The 'Simple' Plan
Faced with the void left by a beloved star's death, ABC opts to rewrite the Rules.
In an extraordinarily risky move, ABC executives have decided to continue production on 8 Simple Rules… without John Ritter. On Tuesday, Sept. 16, one day after friends and colleagues said goodbye to the popular TV star at a Los Angeles funeral, ABC announced that 8 Simple Rules… will return to the air on schedule Sept. 23 with three new episodes featuring Ritter (the actor was filming the fourth when he became ill). The comedy will then go on hiatus for an undetermined period as executive producers incorporate his death into the show. Subsequent episodes will face the daunting task of attempting to draw laughs from Cate’s (Katey Sagal) newfound status as a single mom to three teenagers. No further changes will be made, despite speculation that ’70s sitcom star Henry Winkler would join the cast as a surrogate dad. ”Our first instinct was that we should retire it,” says ABC Entertainment president Susan Lyne, who says she never considered replacing Ritter. ”But the more we talked about it, the more we saw the impact of his death — not just on our family but on families across the country. Here was an opportunity to do something that could maybe break out.” And so, with the blessing of Ritter’s widow, Amy Yasbeck, the show will carry on without its star.
This isn’t the first time a series has gone on after losing a star. In 1977, NBC considered canceling Chico and the Man when Freddie Prinze took his life. Instead, Gabriel Melgar, 12, was added to the cast as a new ”Chico” for Jack Albertson’s Man, but the comedy never recovered; it was canceled a year later. In 1991, CBS had to reconceptualize its comedy The Royal Family after star Redd Foxx died less than a month into the first season. His death was written into the show — and actress Jackee was added — but the sitcom didn’t last beyond the season. That’s why few are optimistic about the future of 8 Simple Rules…. ”Ritter was the show,” says media buyer Steve Sternberg. ”He was the comedic voice. Without him, it’s not the same. It’s totally different. They’re gonna lose a lot of people who just tuned in to [see] him.” Says a writer-producer on another ABC comedy: ”People look at sitcoms for comfort. To watch a sitcom and be reminded of the tragic death behind it — who’s gonna wanna watch that? It’s sad.”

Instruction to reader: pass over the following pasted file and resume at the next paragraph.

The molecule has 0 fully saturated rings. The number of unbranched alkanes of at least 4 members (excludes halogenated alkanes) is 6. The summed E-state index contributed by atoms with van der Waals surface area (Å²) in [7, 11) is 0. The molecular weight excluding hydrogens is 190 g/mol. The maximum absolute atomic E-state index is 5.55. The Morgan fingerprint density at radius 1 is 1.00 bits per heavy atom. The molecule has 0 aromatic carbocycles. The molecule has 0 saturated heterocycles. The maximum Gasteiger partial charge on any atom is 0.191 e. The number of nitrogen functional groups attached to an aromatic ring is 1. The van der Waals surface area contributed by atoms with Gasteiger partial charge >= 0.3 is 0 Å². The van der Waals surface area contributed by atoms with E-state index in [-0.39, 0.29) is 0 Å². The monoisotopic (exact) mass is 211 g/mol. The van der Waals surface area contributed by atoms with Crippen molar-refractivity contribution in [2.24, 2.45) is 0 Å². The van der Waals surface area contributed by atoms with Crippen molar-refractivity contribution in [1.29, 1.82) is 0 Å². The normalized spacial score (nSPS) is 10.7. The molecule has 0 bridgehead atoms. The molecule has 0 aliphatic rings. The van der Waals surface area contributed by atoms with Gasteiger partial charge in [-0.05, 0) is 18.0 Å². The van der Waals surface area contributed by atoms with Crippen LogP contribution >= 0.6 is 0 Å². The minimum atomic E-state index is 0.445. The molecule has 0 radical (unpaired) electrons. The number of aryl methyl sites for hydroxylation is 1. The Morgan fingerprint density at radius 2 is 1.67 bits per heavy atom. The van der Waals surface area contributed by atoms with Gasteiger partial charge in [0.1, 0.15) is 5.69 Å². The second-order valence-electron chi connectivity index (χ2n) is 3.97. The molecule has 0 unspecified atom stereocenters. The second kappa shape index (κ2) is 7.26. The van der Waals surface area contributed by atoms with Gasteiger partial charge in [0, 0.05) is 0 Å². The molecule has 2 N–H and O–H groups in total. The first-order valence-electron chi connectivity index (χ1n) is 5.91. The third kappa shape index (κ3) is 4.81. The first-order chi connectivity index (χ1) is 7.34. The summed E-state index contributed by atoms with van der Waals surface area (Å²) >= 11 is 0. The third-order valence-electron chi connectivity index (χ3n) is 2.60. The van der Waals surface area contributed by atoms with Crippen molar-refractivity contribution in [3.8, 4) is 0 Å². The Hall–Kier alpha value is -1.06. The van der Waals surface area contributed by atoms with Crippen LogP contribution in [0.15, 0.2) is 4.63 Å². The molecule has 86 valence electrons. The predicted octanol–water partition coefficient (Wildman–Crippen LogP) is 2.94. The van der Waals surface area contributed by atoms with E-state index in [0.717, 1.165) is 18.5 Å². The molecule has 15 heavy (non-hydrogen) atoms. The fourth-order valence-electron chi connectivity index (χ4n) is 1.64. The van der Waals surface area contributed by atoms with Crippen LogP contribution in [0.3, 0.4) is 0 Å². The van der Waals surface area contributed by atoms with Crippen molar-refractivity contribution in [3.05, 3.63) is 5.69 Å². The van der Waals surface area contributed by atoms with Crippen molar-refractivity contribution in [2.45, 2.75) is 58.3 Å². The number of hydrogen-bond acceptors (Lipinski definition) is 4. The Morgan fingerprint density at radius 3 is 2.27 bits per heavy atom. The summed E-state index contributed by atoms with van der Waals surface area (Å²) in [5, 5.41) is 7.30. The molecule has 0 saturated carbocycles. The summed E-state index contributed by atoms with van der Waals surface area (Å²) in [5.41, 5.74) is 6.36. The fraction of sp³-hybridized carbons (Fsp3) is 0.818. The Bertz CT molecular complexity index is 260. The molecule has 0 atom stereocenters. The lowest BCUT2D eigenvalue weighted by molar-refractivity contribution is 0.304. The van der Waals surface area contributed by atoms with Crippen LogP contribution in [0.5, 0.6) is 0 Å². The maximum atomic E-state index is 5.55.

But ABC executives are steadfast in their decision to keep 8 Simple Rules… — the third-place network’s second-most-watched comedy. Says Lyne: ”We’ve said this is uncharted territory…going someplace I don’t think another show has. But it feels like the right way to go. We are committed.”
Three’s Company (the initial episodes): See the young Ritter bang into a door or ogle Suzanne Somers with priapic perfection, and you know this guy’s got it all figured out.
Buffy the Vampire Slayer (Dec. 8, 1997 episode): Buffy’s mom dates a sweet fellow who’s really…a killer robot! Ritter at his most knowingly self-parodic.
Felicity (Seasons 3-4): As Scott Speedman’s alcoholic dad, Ritter nailed a man caught between recovery and a selfish insistence upon being forgiven.
8 Simple Rules